Daniel O'Connell

Margaret Anne Cusack
start of chapter | Chapter XXXVII

The history of Ireland and the life of O'Connell are convertible terms for five-and-forty years. O'Connell represented Ireland, and Ireland was represented by O'Connell. We have had our great men and our good men, our brave men and our true men; but, to my poor thinking, the greatest of our men was O'Connell—for who ever approached him in his mighty power of ruling a nation by moral suasion only? the best of our men was O'Connell, for who dare assert that he was ever unfaithful to his country or to his country's faith'! the bravest of our men was O'Connell, equally fearless in every danger, moral or physical; and the truest of our men was O'Connell, dying of a broken heart in a faraway land, because he saw his country's cause all but ruined—because he knew that with his failing breath one of his country's surest helpers would pass from her for ever.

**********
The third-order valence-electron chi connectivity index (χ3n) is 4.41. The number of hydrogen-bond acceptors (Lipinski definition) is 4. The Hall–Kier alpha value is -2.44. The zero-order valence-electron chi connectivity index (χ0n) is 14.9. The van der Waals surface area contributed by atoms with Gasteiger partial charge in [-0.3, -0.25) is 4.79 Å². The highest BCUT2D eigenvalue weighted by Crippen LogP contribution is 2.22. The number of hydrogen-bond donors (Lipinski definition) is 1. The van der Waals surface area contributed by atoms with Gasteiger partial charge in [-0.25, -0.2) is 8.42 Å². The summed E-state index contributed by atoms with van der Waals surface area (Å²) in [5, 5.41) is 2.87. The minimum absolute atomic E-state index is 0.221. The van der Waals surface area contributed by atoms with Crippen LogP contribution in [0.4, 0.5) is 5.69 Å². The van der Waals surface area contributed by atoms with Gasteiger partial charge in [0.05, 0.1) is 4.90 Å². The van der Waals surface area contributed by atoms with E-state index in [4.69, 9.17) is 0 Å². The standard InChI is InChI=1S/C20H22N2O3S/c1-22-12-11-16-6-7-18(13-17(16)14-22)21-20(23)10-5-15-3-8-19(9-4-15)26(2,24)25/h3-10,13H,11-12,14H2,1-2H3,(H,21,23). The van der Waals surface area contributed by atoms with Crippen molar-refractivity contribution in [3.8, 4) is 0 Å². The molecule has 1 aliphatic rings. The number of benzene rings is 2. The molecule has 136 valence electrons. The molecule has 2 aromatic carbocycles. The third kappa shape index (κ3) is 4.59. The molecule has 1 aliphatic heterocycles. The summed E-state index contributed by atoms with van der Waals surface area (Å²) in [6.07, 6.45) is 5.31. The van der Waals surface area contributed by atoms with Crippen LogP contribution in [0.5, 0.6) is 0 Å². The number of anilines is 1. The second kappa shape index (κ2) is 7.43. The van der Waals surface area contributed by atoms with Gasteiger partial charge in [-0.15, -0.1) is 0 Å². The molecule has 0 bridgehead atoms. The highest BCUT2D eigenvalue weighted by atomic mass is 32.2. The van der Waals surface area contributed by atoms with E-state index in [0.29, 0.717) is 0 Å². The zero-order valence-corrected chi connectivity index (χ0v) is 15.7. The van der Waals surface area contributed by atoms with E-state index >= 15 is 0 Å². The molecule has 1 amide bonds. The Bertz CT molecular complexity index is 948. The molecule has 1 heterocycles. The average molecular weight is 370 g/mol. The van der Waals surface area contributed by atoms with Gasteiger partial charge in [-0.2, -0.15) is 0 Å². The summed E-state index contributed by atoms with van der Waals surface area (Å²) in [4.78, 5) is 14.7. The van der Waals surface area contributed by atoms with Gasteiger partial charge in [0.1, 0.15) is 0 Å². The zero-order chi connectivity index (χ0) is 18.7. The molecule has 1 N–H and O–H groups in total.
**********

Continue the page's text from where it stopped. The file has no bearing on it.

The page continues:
A thoughtfully written "History of the Life and Times of O'Connell," by some one really competent to do justice to the subject, is much wanted. I believe that posterity will do justice to his memory as one of the best and noblest patriots which the world has ever seen—a justice which as yet has been scarcely accorded to him as fully as he has merited. Had O'Connell accomplished no other work for Ireland than this—the giving of a tone of nationality and manliness to the people—he had accomplished a most glorious work. He taught Irishmen that chains do not make the slave, but rather the spirit in which the chains are worn. He awoke, in the hearts of his countrymen, that love of freedom, which is the first step towards making a successful effort to obtain it. He showed them how they might intimidate their oppressors without injuring themselves—a lesson eminently necessary where the oppressors are incomparably more powerful than the oppressed.